Power lifting: Keys to a better lift program

The following elements were associated with a higher safe lift index – and lower workers' compensation claims:

• For residents not able to move around on their own, do procedures require powered mechanical lift use?

• For residents not able to move around on their own, do their care plans require the use of powered mechanical lifts?

• When a CNA's job performance is being evaluated, how often is the use of powered mechanical lifts mentioned?

• Are newly hired certified nursing assistants (CNAs) trained in how to use powered mechanical lifts?

• May two caregivers lift a resident manually?

• Director of Nursing's preference for powered mechanical lifts to move from bed to chair (or vice versa) for residents weighing 150 pounds.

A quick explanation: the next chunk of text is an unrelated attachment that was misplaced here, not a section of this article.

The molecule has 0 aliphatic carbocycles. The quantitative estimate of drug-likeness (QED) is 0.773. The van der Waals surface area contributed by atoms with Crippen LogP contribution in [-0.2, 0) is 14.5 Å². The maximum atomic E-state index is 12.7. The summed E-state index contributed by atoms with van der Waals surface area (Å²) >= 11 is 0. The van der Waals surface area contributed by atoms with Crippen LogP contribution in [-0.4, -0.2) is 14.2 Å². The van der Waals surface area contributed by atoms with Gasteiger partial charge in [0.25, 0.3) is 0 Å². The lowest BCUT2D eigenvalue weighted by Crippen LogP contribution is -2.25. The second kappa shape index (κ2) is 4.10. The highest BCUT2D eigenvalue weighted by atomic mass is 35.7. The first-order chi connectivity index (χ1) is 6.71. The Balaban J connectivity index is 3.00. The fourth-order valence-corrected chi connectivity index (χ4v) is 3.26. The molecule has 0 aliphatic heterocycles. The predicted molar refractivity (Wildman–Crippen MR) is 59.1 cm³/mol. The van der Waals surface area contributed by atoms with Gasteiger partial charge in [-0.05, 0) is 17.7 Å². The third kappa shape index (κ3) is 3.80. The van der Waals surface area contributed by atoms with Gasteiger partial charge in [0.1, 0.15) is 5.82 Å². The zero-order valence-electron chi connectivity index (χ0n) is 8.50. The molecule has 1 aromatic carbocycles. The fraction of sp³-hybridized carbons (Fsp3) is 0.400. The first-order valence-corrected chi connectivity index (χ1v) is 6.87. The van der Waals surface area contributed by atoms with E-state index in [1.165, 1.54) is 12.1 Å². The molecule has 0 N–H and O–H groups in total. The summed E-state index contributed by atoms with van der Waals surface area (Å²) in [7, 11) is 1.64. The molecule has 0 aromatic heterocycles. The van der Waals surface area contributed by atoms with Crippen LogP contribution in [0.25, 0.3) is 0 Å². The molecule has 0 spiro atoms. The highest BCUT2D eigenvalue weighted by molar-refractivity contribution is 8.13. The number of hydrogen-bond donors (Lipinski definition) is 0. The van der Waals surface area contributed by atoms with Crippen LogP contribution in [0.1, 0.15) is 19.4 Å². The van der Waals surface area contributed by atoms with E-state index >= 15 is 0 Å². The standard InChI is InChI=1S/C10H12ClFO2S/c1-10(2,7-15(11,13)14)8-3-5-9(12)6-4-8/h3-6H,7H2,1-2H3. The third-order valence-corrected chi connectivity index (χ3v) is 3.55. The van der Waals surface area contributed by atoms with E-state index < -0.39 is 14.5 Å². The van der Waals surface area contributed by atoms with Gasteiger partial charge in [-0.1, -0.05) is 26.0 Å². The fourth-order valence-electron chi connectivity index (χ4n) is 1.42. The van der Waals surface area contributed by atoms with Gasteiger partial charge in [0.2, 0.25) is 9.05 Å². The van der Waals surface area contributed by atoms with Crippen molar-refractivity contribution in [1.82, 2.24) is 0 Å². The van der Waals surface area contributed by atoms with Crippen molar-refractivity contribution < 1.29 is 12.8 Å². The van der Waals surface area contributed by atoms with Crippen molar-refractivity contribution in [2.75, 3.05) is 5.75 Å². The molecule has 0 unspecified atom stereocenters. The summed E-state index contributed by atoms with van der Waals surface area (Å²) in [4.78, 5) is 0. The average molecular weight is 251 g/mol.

• Director of Nursing's preference for powered mechanical lifts to move from bed to chair (or vice versa) for residents weighing 90 pounds.

• Director of Nursing's perception of barriers: difficult to use in the residents' bathrooms.

• Director of Nursing's perception of barriers related to resident concern about falling during a lift.

• Director of Nursing's perception of barriers: maintenance/battery/sling problems.

• Stringency of lift policy enforcement: if the policy is violated, is the employee fired, suspended but not fired, warned but not suspended or fired, or retrained only?

Source

Restrepo T, Schmid F, Shuford H, et al. Safe lifting programs at long-term care facilities and their impact on workers compensation costs. NCCI Research Brief, 2011. Available at http://bit.ly/m6AOCP